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Thread: Track saws

  1. #36
    Join Date
    Nov 2016
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    Kingsville, Ontario
    Posts
    355

    Default Re: Track saws

    I've had a Makita for about a half dozen years now, bought before they were available in the US, and love it, I think it's one of the best tool purchases I've ever made. With a slab of rigid foam insulation or a sheet of sacrificial ply, you can set the depth of cut to within a fraction on a mm, this makes an excellent job site tool. I've resized cabinets, cut down doors and cut hardwood flooring for wood and tile inlays, l've even used it to miter 12 inch baseboard. The one thing you should NOT do though is USE IT LIKE SKILLSAW, take it from a long time user, the way the blade and saw pivots down makes it very susceptible to kick back when used without the track. I paid a lot more for mine when I purchased it, something like $700 cdn. but worth every penny, I swear it paid for itself ten times over.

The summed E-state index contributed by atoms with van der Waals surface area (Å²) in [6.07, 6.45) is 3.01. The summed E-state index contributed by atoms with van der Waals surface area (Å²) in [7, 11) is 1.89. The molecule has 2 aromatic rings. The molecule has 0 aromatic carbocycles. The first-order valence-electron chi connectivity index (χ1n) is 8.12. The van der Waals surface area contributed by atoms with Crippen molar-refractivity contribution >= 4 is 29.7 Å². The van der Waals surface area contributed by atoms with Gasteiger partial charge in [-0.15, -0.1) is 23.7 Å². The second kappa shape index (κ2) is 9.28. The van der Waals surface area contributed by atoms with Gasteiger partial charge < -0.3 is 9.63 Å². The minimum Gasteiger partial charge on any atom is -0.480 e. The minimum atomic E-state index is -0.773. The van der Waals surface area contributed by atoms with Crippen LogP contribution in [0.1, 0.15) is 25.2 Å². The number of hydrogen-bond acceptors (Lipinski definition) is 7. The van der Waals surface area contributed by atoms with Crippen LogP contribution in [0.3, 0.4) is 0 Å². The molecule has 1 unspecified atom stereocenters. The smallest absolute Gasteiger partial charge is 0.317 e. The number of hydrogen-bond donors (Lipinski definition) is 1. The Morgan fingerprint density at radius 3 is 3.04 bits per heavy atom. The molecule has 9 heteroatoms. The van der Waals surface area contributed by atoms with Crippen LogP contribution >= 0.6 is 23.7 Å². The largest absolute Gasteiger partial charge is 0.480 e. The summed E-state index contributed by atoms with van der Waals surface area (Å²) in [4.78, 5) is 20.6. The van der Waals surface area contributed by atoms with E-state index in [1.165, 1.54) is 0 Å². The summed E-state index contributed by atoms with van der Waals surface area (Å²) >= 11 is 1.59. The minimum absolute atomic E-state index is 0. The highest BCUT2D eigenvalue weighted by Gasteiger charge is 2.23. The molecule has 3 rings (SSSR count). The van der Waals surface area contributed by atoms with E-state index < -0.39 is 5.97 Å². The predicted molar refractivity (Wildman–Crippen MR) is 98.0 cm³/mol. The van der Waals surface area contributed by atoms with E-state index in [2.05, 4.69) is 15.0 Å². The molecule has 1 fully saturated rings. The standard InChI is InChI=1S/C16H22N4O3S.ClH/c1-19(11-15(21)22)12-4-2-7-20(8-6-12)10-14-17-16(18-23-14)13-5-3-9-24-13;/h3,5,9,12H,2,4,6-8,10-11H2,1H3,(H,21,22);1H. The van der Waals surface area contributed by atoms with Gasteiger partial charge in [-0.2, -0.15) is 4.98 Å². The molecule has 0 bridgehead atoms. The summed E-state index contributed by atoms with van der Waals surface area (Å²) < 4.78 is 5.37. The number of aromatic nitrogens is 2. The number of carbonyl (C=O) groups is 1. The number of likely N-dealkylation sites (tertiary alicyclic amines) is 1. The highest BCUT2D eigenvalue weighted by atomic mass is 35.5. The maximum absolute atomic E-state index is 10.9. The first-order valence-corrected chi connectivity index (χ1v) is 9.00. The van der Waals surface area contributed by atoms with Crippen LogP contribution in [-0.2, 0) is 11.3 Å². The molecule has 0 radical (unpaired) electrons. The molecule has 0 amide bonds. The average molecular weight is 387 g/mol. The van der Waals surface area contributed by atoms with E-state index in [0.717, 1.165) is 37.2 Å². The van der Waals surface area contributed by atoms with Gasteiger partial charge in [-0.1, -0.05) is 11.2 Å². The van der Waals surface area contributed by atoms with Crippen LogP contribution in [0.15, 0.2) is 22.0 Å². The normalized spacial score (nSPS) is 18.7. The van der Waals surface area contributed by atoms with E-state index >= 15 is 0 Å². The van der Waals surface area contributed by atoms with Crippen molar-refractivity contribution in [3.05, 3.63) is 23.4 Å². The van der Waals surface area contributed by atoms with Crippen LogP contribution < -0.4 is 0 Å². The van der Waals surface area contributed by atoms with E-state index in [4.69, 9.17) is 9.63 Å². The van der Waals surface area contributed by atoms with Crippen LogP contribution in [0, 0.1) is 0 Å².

2. #37
    Join Date
    Aug 2016
    Location
    Queens, NY
    Posts
    167

    Default Re: Track saws

    i'm looking into a track saw now and curious to know if anyone can list any functional or specific quality differences in the three easily available brands;
    in my mind being Festool, Makita, or the Dewalt saw

    the prices are close but when you add in the cost of the eight foot track (sort of necessary for sheet materials) the Festool is clearly the heftiest...
    any thoughts on what might set one apart from the other ???
    FESTOOL: $1000 (usually tax free)
    MAKITA: $745 (including 8% tax)
    DEWALT: $640 (including tax but often out of stock)

  3. #38
    Join Date
    Oct 2005
    Location
    seattle
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    15,028

    Default Re: Track saws